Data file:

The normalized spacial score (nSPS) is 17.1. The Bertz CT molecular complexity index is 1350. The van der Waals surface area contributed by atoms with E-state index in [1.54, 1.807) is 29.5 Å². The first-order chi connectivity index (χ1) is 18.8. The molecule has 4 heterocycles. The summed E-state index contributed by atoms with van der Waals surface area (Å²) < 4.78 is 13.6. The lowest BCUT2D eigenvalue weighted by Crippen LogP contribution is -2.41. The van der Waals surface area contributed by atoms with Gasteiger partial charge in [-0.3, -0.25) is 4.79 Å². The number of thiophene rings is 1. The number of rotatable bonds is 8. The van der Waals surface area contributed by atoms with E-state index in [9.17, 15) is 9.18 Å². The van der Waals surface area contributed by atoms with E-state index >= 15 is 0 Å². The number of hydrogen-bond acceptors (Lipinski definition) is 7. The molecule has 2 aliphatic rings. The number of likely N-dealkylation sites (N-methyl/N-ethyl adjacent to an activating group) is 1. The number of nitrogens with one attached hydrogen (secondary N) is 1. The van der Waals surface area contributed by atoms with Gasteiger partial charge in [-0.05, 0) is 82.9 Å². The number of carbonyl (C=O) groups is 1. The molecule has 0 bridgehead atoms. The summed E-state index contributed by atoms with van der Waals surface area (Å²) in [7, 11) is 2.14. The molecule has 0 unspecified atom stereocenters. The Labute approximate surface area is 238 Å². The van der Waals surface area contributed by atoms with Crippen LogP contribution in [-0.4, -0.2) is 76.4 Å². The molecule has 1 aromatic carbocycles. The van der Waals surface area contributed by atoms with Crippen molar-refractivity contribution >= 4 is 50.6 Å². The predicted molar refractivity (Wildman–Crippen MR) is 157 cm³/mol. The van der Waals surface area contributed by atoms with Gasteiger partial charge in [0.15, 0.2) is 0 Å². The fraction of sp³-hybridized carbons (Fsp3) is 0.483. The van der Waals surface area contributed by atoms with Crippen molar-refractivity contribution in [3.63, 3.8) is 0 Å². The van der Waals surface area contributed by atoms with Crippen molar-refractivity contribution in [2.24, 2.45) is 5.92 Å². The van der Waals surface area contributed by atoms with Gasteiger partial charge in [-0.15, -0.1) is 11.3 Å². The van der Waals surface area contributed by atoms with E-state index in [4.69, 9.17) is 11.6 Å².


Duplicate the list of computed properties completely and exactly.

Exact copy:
The normalized spacial score (nSPS) is 17.1. The Bertz CT molecular complexity index is 1350. The van der Waals surface area contributed by atoms with E-state index in [1.54, 1.807) is 29.5 Å². The first-order chi connectivity index (χ1) is 18.8. The molecule has 4 heterocycles. The summed E-state index contributed by atoms with van der Waals surface area (Å²) < 4.78 is 13.6. The lowest BCUT2D eigenvalue weighted by Crippen LogP contribution is -2.41. The van der Waals surface area contributed by atoms with Gasteiger partial charge in [-0.3, -0.25) is 4.79 Å². The number of thiophene rings is 1. The number of rotatable bonds is 8. The van der Waals surface area contributed by atoms with E-state index in [9.17, 15) is 9.18 Å². The van der Waals surface area contributed by atoms with E-state index >= 15 is 0 Å². The number of hydrogen-bond acceptors (Lipinski definition) is 7. The molecule has 2 aliphatic rings. The number of likely N-dealkylation sites (N-methyl/N-ethyl adjacent to an activating group) is 1. The number of nitrogens with one attached hydrogen (secondary N) is 1. The van der Waals surface area contributed by atoms with Gasteiger partial charge in [-0.05, 0) is 82.9 Å². The number of carbonyl (C=O) groups is 1. The molecule has 0 bridgehead atoms. The summed E-state index contributed by atoms with van der Waals surface area (Å²) in [7, 11) is 2.14. The molecule has 0 unspecified atom stereocenters. The Labute approximate surface area is 238 Å². The van der Waals surface area contributed by atoms with Crippen LogP contribution in [-0.4, -0.2) is 76.4 Å². The molecule has 1 aromatic carbocycles. The van der Waals surface area contributed by atoms with Crippen molar-refractivity contribution >= 4 is 50.6 Å². The predicted molar refractivity (Wildman–Crippen MR) is 157 cm³/mol. The van der Waals surface area contributed by atoms with Gasteiger partial charge in [0.15, 0.2) is 0 Å². The fraction of sp³-hybridized carbons (Fsp3) is 0.483. The van der Waals surface area contributed by atoms with Crippen molar-refractivity contribution in [3.63, 3.8) is 0 Å². The van der Waals surface area contributed by atoms with Crippen molar-refractivity contribution in [2.24, 2.45) is 5.92 Å². The van der Waals surface area contributed by atoms with Gasteiger partial charge in [-0.15, -0.1) is 11.3 Å². The van der Waals surface area contributed by atoms with E-state index in [4.69, 9.17) is 11.6 Å².